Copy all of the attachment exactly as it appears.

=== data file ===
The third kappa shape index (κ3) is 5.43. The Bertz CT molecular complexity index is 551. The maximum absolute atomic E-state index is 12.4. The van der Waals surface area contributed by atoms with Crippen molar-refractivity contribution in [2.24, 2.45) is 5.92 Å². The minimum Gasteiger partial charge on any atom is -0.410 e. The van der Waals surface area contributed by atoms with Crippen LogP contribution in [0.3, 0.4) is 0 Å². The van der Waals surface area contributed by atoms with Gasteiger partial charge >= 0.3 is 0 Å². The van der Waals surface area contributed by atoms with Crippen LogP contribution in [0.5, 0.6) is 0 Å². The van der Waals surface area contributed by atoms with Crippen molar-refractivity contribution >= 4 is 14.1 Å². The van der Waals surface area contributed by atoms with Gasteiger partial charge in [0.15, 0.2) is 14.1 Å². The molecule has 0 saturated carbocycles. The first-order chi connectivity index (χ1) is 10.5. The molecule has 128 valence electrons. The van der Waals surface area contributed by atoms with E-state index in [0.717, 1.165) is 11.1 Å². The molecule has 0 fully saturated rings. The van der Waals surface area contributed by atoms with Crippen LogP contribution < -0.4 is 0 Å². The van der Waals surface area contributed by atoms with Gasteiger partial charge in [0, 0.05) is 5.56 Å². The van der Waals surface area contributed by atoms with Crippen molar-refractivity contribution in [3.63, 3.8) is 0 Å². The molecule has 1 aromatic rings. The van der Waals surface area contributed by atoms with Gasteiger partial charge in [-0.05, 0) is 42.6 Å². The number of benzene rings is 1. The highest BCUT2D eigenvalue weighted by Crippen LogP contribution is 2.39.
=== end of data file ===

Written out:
The third kappa shape index (κ3) is 5.43. The Bertz CT molecular complexity index is 551. The maximum absolute atomic E-state index is 12.4. The van der Waals surface area contributed by atoms with Crippen molar-refractivity contribution in [2.24, 2.45) is 5.92 Å². The minimum Gasteiger partial charge on any atom is -0.410 e. The van der Waals surface area contributed by atoms with Crippen LogP contribution in [0.3, 0.4) is 0 Å². The van der Waals surface area contributed by atoms with Gasteiger partial charge >= 0.3 is 0 Å². The van der Waals surface area contributed by atoms with Crippen LogP contribution in [0.5, 0.6) is 0 Å². The van der Waals surface area contributed by atoms with Crippen molar-refractivity contribution >= 4 is 14.1 Å². The van der Waals surface area contributed by atoms with Gasteiger partial charge in [0.15, 0.2) is 14.1 Å². The molecule has 0 saturated carbocycles. The first-order chi connectivity index (χ1) is 10.5. The molecule has 128 valence electrons. The van der Waals surface area contributed by atoms with E-state index in [0.717, 1.165) is 11.1 Å². The molecule has 0 fully saturated rings. The van der Waals surface area contributed by atoms with Crippen LogP contribution < -0.4 is 0 Å². The van der Waals surface area contributed by atoms with Gasteiger partial charge in [0, 0.05) is 5.56 Å². The van der Waals surface area contributed by atoms with Crippen molar-refractivity contribution in [3.63, 3.8) is 0 Å². The molecule has 1 aromatic rings. The van der Waals surface area contributed by atoms with Gasteiger partial charge in [-0.05, 0) is 42.6 Å². The number of benzene rings is 1. The highest BCUT2D eigenvalue weighted by Crippen LogP contribution is 2.39.